Love, Oklahoma Gazette style 

The next day I placed the ad in the newspaper. I received nearly 100 responses that varied from the farmer who mailed me a sweet marriage proposal to the surgeon who bought me dinner at Junior’s restaurant. Most left a recorded message; unless they sounded psychotic on the recording, I returned their calls. If we “clicked,” that was great, but most of the time there was no “click” and we went our separate ways.

a month I placed a second ad which invited men to contact me if they
liked New York City, strolling through Central Park, and came with their
own frequent-flier miles. I was loathe to share my miles (still am), as
they are one of my most coveted possessions.

The ad only garnered about 30 responses. I met a couple of men, dating one of them for about six weeks before mutually deciding we were
not in each other’s future. It happened after a weekend trip to Dallas.
In hindsight, I realize that weekends to Dallas had played a significant
role in two of my previous breakups. I decided that if I ever wanted to
end a relationship, all I needed was a night in Dallas.

I decided to write one more ad. Amid so many women looking to meet men
(and vice versa), I needed my ad to stand out. The BMW advertisement on
the back page of the Gazette gave me what I was looking for: “Words say a lot, but the sensation of a test drive will leave you speechless.”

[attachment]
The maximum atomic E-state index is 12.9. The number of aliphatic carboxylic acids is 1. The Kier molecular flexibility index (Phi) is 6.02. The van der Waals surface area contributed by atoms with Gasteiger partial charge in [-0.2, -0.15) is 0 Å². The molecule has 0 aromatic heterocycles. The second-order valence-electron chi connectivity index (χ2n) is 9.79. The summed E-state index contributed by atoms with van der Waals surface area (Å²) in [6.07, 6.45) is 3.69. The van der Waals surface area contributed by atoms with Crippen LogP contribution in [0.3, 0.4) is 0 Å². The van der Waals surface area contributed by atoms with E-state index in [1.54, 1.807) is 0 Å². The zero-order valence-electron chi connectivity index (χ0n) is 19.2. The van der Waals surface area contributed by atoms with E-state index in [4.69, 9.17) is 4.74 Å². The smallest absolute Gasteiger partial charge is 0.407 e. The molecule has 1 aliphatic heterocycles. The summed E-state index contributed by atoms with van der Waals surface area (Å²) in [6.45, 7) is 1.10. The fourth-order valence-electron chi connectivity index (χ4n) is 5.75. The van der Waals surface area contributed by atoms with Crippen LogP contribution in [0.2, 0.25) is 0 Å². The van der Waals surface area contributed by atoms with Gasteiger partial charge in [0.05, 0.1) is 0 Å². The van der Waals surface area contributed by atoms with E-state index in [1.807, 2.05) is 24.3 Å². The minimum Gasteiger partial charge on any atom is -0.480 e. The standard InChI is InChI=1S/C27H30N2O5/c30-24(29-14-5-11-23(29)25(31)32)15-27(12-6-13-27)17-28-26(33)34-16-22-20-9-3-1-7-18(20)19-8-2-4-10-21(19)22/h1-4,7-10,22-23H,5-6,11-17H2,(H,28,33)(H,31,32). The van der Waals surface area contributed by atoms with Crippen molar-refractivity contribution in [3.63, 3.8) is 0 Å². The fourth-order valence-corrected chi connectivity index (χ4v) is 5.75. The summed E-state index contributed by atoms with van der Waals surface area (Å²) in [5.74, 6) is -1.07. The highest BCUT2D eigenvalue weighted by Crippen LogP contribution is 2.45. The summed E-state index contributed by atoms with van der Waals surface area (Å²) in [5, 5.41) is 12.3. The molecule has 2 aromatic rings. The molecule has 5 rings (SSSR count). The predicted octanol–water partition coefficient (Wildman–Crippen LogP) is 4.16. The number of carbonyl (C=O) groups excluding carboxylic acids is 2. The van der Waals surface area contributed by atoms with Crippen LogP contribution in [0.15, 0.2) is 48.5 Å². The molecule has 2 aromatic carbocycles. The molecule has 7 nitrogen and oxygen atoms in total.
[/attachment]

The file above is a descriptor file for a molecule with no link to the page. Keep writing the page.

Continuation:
Using this as my title, I
penned my final ad, which said that the man I was looking for would not
be intimidated by an articulate woman and was willing to engage in an
egalitarian relationship.

I think it was the use of the word “egalitarian” that yielded me only 10 responses. It didn’t matter. Third time was a charm.

This year Brad and I will
celebrate our 16th wedding anniversary. As it turns out, he had his own
frequent-flier miles, which he has generously shared with me over the
years. He also came with two beautiful daughters whom I love and adore.

I am, without question, one
of the luckiest women in the world. What made it work? We have
persevered, in good times and in bad, for better and for worse, but
mostly … we stayed away from Dallas.

—Sheila Crow
Oklahoma City

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Sheila Crow

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